Medicine

Learning a visual-spatial language improves peripheral vision among hearing adults

Learning a visual-spatial language such as British Sign Language improves peripheral vision among hearing adults, a new study shows.

“We were surprised by the quicker response times of BSL interpreters, who haven’t necessarily known sign language since childhood, but have improved their peripheral visual sensitivity in learning this visual language and using it daily,” says Charlotte Codina, lecturer in orthoptics at the University of Sheffield.

“This shows that becoming a BSL interpreter is not only an interesting job, but it also has benefits such as making you more alert to changes in your peripheral field that could help when driving, playing sport, or refereeing a football match for example.”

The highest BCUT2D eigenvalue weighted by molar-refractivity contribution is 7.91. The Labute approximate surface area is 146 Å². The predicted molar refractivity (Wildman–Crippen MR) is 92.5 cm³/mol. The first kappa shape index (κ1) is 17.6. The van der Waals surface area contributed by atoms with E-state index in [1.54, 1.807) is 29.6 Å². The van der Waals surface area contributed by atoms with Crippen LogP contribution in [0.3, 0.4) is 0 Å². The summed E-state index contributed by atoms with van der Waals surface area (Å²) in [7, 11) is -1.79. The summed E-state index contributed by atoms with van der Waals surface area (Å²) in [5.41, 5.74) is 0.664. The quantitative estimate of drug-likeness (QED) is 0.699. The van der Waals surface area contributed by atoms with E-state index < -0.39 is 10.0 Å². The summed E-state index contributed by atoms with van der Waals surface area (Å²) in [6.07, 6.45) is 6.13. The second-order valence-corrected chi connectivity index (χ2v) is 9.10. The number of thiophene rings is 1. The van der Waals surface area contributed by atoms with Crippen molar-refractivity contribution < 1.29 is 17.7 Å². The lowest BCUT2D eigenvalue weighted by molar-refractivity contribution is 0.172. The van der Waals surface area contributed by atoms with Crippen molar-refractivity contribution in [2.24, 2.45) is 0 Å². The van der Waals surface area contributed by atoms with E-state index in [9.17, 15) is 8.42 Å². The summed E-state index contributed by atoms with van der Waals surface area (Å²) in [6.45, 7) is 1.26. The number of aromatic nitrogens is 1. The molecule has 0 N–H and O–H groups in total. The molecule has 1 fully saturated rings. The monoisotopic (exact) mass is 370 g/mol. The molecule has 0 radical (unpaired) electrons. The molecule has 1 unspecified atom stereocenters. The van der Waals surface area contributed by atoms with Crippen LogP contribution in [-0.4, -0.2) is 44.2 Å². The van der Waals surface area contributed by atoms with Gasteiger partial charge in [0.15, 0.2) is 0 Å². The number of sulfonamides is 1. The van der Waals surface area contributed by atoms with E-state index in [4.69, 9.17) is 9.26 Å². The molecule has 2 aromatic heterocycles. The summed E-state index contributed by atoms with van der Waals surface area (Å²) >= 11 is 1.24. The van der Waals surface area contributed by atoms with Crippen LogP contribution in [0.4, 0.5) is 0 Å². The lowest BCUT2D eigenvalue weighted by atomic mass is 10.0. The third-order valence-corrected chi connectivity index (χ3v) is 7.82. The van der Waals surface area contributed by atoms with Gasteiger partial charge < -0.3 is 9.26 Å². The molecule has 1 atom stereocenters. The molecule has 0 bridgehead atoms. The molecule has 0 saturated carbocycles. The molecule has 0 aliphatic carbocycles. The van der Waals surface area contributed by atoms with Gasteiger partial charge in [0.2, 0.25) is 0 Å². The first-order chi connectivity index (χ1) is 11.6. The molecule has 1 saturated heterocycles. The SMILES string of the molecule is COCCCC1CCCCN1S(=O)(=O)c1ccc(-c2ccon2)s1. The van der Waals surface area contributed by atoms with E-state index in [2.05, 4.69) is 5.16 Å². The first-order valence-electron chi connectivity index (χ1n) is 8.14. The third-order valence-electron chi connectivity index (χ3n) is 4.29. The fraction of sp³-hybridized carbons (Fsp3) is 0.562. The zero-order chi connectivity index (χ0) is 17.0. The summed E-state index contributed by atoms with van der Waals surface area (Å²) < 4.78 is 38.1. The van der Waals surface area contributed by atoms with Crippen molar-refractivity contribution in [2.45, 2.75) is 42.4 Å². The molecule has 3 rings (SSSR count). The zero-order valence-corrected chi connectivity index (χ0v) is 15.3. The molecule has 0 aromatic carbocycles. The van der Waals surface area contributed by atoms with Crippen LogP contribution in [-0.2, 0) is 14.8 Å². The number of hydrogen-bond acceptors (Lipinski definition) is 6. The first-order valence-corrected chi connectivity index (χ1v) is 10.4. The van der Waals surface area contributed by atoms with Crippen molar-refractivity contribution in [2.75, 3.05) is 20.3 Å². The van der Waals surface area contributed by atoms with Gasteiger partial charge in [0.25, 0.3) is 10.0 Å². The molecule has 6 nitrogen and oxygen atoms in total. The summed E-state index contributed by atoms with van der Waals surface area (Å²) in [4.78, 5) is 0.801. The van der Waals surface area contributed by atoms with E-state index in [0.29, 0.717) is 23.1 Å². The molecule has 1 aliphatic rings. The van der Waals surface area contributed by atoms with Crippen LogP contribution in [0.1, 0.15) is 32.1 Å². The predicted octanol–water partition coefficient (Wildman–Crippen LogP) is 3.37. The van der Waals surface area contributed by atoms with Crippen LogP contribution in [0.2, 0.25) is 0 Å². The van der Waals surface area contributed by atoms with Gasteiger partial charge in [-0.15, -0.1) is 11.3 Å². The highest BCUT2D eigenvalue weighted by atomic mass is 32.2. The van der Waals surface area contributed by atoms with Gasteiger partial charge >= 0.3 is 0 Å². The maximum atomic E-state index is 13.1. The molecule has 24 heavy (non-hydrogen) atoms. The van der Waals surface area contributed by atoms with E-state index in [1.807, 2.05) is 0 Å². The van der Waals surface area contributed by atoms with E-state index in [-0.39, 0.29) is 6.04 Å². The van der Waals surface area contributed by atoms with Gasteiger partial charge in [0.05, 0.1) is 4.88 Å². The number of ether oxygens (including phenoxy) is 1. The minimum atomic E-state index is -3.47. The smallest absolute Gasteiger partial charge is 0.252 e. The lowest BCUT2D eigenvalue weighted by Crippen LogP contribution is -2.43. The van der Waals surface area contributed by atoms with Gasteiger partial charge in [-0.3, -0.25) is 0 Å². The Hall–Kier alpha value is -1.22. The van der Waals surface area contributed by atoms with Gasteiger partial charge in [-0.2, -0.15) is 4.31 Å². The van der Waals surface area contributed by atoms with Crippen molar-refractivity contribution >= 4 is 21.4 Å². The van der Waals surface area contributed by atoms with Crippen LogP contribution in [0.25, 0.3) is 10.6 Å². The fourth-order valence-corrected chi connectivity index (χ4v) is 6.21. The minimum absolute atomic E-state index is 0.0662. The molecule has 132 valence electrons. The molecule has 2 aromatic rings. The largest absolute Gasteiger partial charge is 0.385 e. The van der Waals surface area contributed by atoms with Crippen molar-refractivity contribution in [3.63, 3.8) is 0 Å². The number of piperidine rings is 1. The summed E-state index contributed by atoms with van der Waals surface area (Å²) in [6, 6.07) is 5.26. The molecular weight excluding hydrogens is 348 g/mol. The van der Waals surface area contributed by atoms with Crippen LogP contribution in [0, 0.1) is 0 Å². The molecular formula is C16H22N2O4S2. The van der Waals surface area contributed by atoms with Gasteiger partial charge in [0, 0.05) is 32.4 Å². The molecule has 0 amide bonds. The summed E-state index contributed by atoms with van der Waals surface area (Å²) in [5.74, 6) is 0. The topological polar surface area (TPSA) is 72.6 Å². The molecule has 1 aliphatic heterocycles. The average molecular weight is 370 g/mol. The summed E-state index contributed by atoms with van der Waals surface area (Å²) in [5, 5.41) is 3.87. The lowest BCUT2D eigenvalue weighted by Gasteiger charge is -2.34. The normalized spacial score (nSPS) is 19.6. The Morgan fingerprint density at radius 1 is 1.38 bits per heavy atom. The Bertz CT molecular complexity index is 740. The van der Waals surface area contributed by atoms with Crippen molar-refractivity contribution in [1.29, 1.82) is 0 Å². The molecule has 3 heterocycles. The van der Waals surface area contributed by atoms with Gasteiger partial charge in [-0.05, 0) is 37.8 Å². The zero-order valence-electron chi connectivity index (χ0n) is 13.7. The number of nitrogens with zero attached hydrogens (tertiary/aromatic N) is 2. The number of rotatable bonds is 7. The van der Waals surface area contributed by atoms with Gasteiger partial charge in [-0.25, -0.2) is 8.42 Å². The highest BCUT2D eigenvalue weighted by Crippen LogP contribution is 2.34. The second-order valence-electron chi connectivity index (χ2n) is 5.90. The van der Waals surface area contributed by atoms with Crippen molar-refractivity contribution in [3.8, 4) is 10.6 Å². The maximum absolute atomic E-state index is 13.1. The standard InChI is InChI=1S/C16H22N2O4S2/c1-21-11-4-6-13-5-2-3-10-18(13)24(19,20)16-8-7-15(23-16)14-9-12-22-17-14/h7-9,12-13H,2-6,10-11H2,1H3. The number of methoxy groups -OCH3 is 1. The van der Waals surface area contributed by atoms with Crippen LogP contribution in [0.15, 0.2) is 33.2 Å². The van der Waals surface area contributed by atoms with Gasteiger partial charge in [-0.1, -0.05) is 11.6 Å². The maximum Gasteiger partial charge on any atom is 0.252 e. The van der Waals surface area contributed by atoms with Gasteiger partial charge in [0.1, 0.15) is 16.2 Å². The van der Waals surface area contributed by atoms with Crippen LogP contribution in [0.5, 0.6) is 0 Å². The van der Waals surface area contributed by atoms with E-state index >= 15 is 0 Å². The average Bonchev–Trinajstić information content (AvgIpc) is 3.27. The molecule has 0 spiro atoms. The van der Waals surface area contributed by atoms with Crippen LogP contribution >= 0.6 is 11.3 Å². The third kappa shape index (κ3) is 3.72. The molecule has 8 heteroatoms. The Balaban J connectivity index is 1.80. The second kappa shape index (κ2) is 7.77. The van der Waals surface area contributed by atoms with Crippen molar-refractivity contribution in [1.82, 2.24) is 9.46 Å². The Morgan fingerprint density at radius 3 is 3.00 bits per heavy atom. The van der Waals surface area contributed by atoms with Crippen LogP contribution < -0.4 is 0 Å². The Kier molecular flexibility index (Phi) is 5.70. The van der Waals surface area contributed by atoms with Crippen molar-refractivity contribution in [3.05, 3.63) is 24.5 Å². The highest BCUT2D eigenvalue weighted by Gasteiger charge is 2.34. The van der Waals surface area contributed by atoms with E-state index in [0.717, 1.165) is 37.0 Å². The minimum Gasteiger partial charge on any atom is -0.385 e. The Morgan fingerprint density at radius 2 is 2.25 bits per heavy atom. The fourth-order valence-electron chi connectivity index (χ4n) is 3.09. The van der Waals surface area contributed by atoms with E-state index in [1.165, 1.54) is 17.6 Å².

Further, deaf adults have significantly better peripheral vision and reaction times than both hearing adults and BSL users, according to the study in Frontiers in Psychology. The findings support the common belief that losing one of your five senses, such as hearing, can enhance others like sight or smell, researchers say.

“We found that deaf adults have faster reaction times around the whole of the visual field, extending as far as 85 degrees peripherally near the edge of vision,” Codina says. “Our study shows that deaf people have exceptional visual abilities that hearing adults do not. These findings support the common belief in sensory compensation.”

BSL is the most common form of sign language in the United Kingdom and is used by around 145,000 people. It has its own grammatical structure and syntax and as a language it is not dependent on, nor is it strongly related to, spoken English.


This text is published here under a Creative Commons License.
Author: Amy Pullan-University of Sheffield
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